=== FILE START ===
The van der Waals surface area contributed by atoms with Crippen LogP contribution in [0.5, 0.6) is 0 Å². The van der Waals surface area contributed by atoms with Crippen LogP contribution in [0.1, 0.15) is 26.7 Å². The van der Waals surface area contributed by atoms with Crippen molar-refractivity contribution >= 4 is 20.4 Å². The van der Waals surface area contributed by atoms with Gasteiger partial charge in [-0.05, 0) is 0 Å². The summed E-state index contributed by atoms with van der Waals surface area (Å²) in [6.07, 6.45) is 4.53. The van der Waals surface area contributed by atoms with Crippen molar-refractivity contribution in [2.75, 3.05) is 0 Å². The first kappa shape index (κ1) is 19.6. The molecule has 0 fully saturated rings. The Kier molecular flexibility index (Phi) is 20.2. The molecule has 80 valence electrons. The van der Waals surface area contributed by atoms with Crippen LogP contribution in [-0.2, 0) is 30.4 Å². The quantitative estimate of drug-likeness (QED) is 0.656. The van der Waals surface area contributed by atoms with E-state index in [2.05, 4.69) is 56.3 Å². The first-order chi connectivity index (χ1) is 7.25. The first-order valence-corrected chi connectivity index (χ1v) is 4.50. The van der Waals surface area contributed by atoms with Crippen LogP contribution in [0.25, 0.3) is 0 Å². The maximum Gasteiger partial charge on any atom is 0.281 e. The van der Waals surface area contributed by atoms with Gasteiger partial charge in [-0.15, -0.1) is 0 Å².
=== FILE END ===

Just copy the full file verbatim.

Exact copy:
The van der Waals surface area contributed by atoms with Crippen LogP contribution in [0.5, 0.6) is 0 Å². The van der Waals surface area contributed by atoms with Crippen LogP contribution in [0.1, 0.15) is 26.7 Å². The van der Waals surface area contributed by atoms with Crippen molar-refractivity contribution >= 4 is 20.4 Å². The van der Waals surface area contributed by atoms with Gasteiger partial charge in [-0.05, 0) is 0 Å². The summed E-state index contributed by atoms with van der Waals surface area (Å²) in [6.07, 6.45) is 4.53. The van der Waals surface area contributed by atoms with Crippen molar-refractivity contribution in [2.75, 3.05) is 0 Å². The first kappa shape index (κ1) is 19.6. The molecule has 0 fully saturated rings. The Kier molecular flexibility index (Phi) is 20.2. The molecule has 80 valence electrons. The van der Waals surface area contributed by atoms with Crippen LogP contribution in [-0.2, 0) is 30.4 Å². The quantitative estimate of drug-likeness (QED) is 0.656. The van der Waals surface area contributed by atoms with E-state index in [2.05, 4.69) is 56.3 Å². The first-order chi connectivity index (χ1) is 7.25. The first-order valence-corrected chi connectivity index (χ1v) is 4.50. The van der Waals surface area contributed by atoms with Crippen LogP contribution in [0.25, 0.3) is 0 Å². The maximum Gasteiger partial charge on any atom is 0.281 e. The van der Waals surface area contributed by atoms with Gasteiger partial charge in [-0.15, -0.1) is 0 Å².